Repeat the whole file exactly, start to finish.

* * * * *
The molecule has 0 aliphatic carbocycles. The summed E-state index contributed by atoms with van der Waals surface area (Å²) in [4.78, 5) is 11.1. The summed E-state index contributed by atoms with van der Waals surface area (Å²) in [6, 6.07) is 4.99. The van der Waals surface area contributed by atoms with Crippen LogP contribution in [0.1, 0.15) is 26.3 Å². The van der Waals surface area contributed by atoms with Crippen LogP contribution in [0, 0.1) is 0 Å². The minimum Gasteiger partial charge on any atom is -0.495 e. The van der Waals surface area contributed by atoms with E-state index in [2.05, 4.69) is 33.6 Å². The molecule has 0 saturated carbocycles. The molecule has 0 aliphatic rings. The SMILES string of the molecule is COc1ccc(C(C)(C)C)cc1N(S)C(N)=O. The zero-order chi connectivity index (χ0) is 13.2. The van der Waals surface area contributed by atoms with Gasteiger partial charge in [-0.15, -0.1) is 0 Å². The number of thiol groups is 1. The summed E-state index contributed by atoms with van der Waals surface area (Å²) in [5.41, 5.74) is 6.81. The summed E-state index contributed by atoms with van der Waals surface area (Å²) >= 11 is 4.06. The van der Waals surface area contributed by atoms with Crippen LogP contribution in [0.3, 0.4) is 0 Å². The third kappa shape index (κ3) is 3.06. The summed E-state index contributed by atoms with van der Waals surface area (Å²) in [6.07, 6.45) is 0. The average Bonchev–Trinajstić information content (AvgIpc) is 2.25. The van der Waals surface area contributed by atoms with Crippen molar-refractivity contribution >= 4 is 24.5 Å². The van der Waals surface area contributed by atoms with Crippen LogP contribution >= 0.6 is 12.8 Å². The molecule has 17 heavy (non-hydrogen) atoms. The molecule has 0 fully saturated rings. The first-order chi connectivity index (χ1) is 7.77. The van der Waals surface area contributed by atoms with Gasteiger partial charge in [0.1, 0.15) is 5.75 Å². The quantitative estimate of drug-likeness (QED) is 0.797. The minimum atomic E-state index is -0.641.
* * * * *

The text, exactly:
The molecule has 0 aliphatic carbocycles. The summed E-state index contributed by atoms with van der Waals surface area (Å²) in [4.78, 5) is 11.1. The summed E-state index contributed by atoms with van der Waals surface area (Å²) in [6, 6.07) is 4.99. The van der Waals surface area contributed by atoms with Crippen LogP contribution in [0.1, 0.15) is 26.3 Å². The van der Waals surface area contributed by atoms with Crippen LogP contribution in [0, 0.1) is 0 Å². The minimum Gasteiger partial charge on any atom is -0.495 e. The van der Waals surface area contributed by atoms with E-state index in [2.05, 4.69) is 33.6 Å². The molecule has 0 saturated carbocycles. The molecule has 0 aliphatic rings. The SMILES string of the molecule is COc1ccc(C(C)(C)C)cc1N(S)C(N)=O. The zero-order chi connectivity index (χ0) is 13.2. The van der Waals surface area contributed by atoms with Gasteiger partial charge in [-0.15, -0.1) is 0 Å². The number of thiol groups is 1. The summed E-state index contributed by atoms with van der Waals surface area (Å²) in [5.41, 5.74) is 6.81. The summed E-state index contributed by atoms with van der Waals surface area (Å²) >= 11 is 4.06. The van der Waals surface area contributed by atoms with Crippen LogP contribution in [0.3, 0.4) is 0 Å². The third kappa shape index (κ3) is 3.06. The summed E-state index contributed by atoms with van der Waals surface area (Å²) in [6.07, 6.45) is 0. The average Bonchev–Trinajstić information content (AvgIpc) is 2.25. The van der Waals surface area contributed by atoms with Crippen molar-refractivity contribution >= 4 is 24.5 Å². The van der Waals surface area contributed by atoms with Crippen LogP contribution >= 0.6 is 12.8 Å². The molecule has 17 heavy (non-hydrogen) atoms. The molecule has 0 fully saturated rings. The first-order chi connectivity index (χ1) is 7.77. The van der Waals surface area contributed by atoms with Gasteiger partial charge in [0.1, 0.15) is 5.75 Å². The quantitative estimate of drug-likeness (QED) is 0.797. The minimum atomic E-state index is -0.641.